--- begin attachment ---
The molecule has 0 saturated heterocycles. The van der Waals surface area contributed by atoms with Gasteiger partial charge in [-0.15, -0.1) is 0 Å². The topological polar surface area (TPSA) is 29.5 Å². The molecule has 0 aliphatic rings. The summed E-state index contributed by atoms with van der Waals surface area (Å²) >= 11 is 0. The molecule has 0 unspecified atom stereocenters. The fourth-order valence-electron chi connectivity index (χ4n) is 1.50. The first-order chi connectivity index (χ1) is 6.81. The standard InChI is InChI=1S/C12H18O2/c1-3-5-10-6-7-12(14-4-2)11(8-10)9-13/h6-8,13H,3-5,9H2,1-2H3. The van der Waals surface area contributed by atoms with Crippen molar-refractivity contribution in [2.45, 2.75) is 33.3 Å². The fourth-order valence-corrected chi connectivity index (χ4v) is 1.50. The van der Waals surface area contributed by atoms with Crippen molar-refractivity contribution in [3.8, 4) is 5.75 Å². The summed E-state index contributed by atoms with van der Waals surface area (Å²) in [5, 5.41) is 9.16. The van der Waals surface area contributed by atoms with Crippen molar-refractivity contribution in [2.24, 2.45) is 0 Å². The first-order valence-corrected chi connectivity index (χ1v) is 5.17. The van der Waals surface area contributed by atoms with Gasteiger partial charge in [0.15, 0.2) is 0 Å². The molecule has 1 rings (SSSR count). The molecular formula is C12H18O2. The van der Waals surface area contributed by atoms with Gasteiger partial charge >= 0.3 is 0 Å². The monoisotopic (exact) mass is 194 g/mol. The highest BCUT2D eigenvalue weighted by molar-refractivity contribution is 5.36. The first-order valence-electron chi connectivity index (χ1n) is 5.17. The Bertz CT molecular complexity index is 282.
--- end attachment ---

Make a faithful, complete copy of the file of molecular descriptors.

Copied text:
The molecule has 0 saturated heterocycles. The van der Waals surface area contributed by atoms with Gasteiger partial charge in [-0.15, -0.1) is 0 Å². The topological polar surface area (TPSA) is 29.5 Å². The molecule has 0 aliphatic rings. The summed E-state index contributed by atoms with van der Waals surface area (Å²) >= 11 is 0. The molecule has 0 unspecified atom stereocenters. The fourth-order valence-electron chi connectivity index (χ4n) is 1.50. The first-order chi connectivity index (χ1) is 6.81. The standard InChI is InChI=1S/C12H18O2/c1-3-5-10-6-7-12(14-4-2)11(8-10)9-13/h6-8,13H,3-5,9H2,1-2H3. The van der Waals surface area contributed by atoms with Crippen molar-refractivity contribution in [2.45, 2.75) is 33.3 Å². The fourth-order valence-corrected chi connectivity index (χ4v) is 1.50. The van der Waals surface area contributed by atoms with Crippen molar-refractivity contribution in [3.8, 4) is 5.75 Å². The summed E-state index contributed by atoms with van der Waals surface area (Å²) in [5, 5.41) is 9.16. The van der Waals surface area contributed by atoms with Crippen molar-refractivity contribution in [2.24, 2.45) is 0 Å². The first-order valence-corrected chi connectivity index (χ1v) is 5.17. The van der Waals surface area contributed by atoms with Gasteiger partial charge in [0.15, 0.2) is 0 Å². The molecule has 1 rings (SSSR count). The molecular formula is C12H18O2. The van der Waals surface area contributed by atoms with Gasteiger partial charge >= 0.3 is 0 Å². The monoisotopic (exact) mass is 194 g/mol. The highest BCUT2D eigenvalue weighted by molar-refractivity contribution is 5.36. The first-order valence-electron chi connectivity index (χ1n) is 5.17. The Bertz CT molecular complexity index is 282.